High and Low Erucic Acid in Rapeseed Oils - 1st Edition - ISBN: 9780124250802, 9780323138017

High and Low Erucic Acid in Rapeseed Oils

1st Edition

Authors: John K G Kramer
eBook ISBN: 9780323138017
Imprint: Academic Press
Published Date: 28th April 1983
Page Count: 624
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Description

High and Low Erucic Acid Rapeseed Oils: Production, Usage, Chemistry, and Toxicological Evaluation covers a wide range of subjects related to rapeseed, that is, from plant breeding, industrial processing, to nutrition and biochemistry. Composed of 22 chapters, this book first discusses the origin and properties of Brassica oilseed crops. Subsequent chapters describe the world production and trade of rapeseed and its products, as well as the history and marketing of rapeseed oil in Canada. Other chapters elucidate the chemical composition of rapeseed oil; the introduction and consumption of low erucic acid rapeseed varieties in Canada; and the development of improved rapeseed cultivars. Results obtained with consumption of high and low erucic acid rapeseed oils to experimental animals are also shown. This work will be helpful as an introductory material to those who are not familiar with the production, use, and properties of rapeseed oil.

Table of Contents


Contributors

Foreword

Preface

1 The Origin and Description of the Brassica Oilseed Crops

I. Introduction

II. Domestication and Species Relationships

III. Origin and Distribution

IV. Crop Forms and Cultivation

V. Plant and Seed Development

VI. Rapeseed Oil

VII. Rapeseed Meal

VIII. Changing Quality

References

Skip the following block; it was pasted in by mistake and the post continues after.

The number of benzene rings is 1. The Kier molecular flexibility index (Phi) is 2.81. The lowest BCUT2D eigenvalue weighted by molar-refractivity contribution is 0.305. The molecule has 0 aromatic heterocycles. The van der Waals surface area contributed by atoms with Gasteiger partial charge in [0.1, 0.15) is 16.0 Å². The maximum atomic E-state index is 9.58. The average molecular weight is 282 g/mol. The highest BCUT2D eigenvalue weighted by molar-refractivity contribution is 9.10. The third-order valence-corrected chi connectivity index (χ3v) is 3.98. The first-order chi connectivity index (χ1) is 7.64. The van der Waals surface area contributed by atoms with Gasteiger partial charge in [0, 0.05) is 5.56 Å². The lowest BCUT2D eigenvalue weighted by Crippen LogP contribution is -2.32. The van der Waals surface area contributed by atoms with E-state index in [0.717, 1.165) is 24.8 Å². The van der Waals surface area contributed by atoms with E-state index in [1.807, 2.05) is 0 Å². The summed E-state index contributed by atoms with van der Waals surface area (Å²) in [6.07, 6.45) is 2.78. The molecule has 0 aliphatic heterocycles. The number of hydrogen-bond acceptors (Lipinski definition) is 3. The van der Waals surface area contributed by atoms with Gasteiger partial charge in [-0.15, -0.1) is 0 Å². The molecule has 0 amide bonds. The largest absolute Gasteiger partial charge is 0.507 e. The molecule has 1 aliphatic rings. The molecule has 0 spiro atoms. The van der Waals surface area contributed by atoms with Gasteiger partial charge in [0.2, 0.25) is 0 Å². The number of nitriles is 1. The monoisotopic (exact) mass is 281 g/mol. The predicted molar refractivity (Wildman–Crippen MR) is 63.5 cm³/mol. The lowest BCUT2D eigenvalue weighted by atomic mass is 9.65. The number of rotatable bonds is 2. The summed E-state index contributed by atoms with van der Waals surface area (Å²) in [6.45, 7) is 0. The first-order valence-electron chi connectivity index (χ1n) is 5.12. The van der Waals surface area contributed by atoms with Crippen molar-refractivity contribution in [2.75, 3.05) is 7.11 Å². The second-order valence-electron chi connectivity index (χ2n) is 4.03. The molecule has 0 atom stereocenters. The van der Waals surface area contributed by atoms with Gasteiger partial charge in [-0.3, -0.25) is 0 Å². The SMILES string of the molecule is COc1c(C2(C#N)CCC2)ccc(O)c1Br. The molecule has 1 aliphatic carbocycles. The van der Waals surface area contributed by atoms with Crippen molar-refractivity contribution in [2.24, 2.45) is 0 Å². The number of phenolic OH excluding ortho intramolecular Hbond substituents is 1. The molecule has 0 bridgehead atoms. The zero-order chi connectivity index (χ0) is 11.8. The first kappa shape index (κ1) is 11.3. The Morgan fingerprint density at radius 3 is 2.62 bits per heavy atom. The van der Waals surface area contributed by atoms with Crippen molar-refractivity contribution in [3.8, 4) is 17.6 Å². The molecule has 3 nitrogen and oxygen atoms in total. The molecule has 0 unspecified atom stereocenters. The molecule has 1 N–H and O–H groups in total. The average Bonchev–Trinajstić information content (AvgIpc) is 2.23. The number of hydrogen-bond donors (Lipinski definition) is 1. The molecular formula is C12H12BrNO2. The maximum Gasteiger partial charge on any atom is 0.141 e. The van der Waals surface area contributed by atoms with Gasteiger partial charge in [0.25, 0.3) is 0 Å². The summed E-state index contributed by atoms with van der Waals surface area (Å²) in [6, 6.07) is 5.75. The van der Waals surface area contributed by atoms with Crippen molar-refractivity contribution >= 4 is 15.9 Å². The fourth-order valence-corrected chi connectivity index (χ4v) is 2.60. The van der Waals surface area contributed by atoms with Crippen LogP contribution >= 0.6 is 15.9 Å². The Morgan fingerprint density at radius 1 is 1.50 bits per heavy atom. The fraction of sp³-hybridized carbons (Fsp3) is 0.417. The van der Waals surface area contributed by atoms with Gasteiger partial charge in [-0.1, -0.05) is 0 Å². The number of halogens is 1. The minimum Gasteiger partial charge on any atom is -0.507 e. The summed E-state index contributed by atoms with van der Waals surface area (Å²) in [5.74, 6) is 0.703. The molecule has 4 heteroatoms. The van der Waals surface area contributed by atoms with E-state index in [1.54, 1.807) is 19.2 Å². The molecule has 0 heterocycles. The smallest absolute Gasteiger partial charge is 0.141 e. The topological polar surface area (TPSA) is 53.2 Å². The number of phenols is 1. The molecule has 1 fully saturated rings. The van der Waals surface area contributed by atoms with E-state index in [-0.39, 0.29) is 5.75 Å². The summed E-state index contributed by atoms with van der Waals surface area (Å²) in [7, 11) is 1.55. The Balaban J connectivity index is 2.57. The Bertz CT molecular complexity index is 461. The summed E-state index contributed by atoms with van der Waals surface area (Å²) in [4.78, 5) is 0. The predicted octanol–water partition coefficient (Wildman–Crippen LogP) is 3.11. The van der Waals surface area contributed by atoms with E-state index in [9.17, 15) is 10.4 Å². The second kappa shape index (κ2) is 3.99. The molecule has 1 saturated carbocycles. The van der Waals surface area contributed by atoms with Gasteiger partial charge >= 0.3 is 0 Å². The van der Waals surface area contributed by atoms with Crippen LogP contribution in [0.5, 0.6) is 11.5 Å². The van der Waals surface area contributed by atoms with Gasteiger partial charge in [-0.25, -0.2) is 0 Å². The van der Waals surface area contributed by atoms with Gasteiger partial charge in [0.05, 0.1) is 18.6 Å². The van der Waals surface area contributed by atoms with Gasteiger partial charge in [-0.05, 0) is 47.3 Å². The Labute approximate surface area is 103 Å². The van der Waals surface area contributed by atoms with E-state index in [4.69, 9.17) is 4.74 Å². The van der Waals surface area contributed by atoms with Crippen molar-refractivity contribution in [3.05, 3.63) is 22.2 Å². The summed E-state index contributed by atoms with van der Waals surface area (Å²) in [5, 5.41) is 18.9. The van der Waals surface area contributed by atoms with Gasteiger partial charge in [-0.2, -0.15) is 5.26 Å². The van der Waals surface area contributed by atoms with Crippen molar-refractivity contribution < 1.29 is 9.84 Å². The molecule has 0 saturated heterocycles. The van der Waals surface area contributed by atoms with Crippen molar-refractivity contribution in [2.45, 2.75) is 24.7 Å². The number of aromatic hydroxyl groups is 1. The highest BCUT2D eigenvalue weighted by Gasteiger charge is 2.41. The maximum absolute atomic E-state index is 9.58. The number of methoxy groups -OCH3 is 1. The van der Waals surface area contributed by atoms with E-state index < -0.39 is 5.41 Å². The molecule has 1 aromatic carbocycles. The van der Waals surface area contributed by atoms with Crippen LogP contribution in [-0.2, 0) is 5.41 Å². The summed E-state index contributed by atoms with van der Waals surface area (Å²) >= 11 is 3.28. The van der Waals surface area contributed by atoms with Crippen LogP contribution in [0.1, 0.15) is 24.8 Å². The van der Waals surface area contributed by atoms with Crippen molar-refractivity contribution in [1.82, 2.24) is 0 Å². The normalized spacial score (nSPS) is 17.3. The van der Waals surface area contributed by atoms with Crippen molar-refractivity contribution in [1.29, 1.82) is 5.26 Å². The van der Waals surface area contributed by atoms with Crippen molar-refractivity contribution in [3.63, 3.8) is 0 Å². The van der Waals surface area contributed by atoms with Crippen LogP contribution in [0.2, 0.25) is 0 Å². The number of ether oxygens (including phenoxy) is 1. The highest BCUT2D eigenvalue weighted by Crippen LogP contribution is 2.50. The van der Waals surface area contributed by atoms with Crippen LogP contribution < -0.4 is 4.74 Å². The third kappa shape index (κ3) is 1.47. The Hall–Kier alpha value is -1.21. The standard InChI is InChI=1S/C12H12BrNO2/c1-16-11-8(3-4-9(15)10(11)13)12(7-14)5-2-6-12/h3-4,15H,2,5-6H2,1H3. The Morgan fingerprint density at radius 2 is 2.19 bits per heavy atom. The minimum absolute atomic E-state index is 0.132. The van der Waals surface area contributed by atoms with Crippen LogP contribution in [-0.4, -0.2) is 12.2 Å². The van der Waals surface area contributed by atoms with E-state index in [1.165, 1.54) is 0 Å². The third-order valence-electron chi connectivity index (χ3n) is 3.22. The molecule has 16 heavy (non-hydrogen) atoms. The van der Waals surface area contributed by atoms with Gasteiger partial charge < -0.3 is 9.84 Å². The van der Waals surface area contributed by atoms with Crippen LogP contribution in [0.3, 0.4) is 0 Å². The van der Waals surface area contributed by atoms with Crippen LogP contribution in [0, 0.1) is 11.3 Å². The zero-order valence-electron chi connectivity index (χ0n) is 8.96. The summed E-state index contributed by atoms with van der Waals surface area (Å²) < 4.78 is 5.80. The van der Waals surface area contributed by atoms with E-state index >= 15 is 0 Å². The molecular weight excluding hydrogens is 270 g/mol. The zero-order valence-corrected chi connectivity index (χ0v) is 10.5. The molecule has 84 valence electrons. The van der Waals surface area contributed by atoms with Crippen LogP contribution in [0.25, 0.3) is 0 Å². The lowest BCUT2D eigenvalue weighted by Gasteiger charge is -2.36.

2 World Production and Trade of Rapeseed and Rapeseed Products

I. Introduction

II. Production of Rapeseed and Mustard—World Basis

III. Production, Import, and Export of Rapeseed by Countries

IV. Canola Meal—A Major Breakthrough

V. Conclusions

References

3 The History and Marketing of Rapeseed Oil in Canada

I. Background

II. Introduction of Rapeseed to Canada

III. Early Use and Development of Rapeseed

IV. The Story of Partnership and Teamwork

V. The Nutrition Issue

VI. Quality Standards of Rapeseed and Canola Oil

VII. Marketing

VIII. Industry Associations

References

4 Chemical Composition of Rapeseed Oil

I. Introduction

II. Fatty Acids

III. Triglycerides

IV. Physical Properties

V. Sterols

VI. Tocopherols

VII. Polar Lipids (Gums)

VIII. Sulfur

IX. Selenium, Heavy Metals, and Organic Toxins

X. Specifications

References

5 Pathways of Fatty Acid Biosynthesis in Higher Plants with Particular Reference to Developing Rapeseed

I. Introduction

II. The Basic Pathway

III. Biosynthesis of Erucic Acid in Developing Rapeseed

IV. Conclusion

References

6 The Development of Improved Rapeseed Cultivars

I. Introduction

II. Rapeseed Breeding

III. Canola in Other Countries

IV. Future Trends

References

7 The Introduction of Low Erucic Acid Rapeseed Varieties into Canadian Production

I. Introduction

II. Development and Quality of Rapeseed Varieties in Canada prior to 1970

III. Mechanism of Rapeseed Varietal Development

IV. The Decision to Convert to LEAR Varieties

V. Monitoring the Conversion to LEAR

VI. Conversion to Canola

VII. High Erucic Acid Rapeseed in Western Canada

References

8 Rapeseed Crushing and Extraction

I. A Historical Review of the Canadian Rapeseed Crushing Industry

II. Preprocessing

III. Rapeseed Constituents and Their Possible Interaction

IV. Processing

9 The Commercial Processing of Low and High Erucic Acid Rapeseed Oils

I. Introduction

II. Unit Processes

III. Current Applications of HEAR Oil for Edible Uses

References

10 Current Consumption of Low Erucic Acid Rapeseed Oil by Canadians

I. Introduction

II. Level of Use of Fats and Oils

III. Sources of Domestically Deodorized Fats and Oils

IV. Availability of Rapeseed Oil to Canadians (1966-1980)

V. Demographic Variables Affecting Rapeseed Oil Consumption

References

11 The Problems Associated with the Feeding of High Erucic Acid Rapeseed Oils and Some Fish Oils to Experimental Animals

I. Introduction

II. Growth Performance with HEAR Oils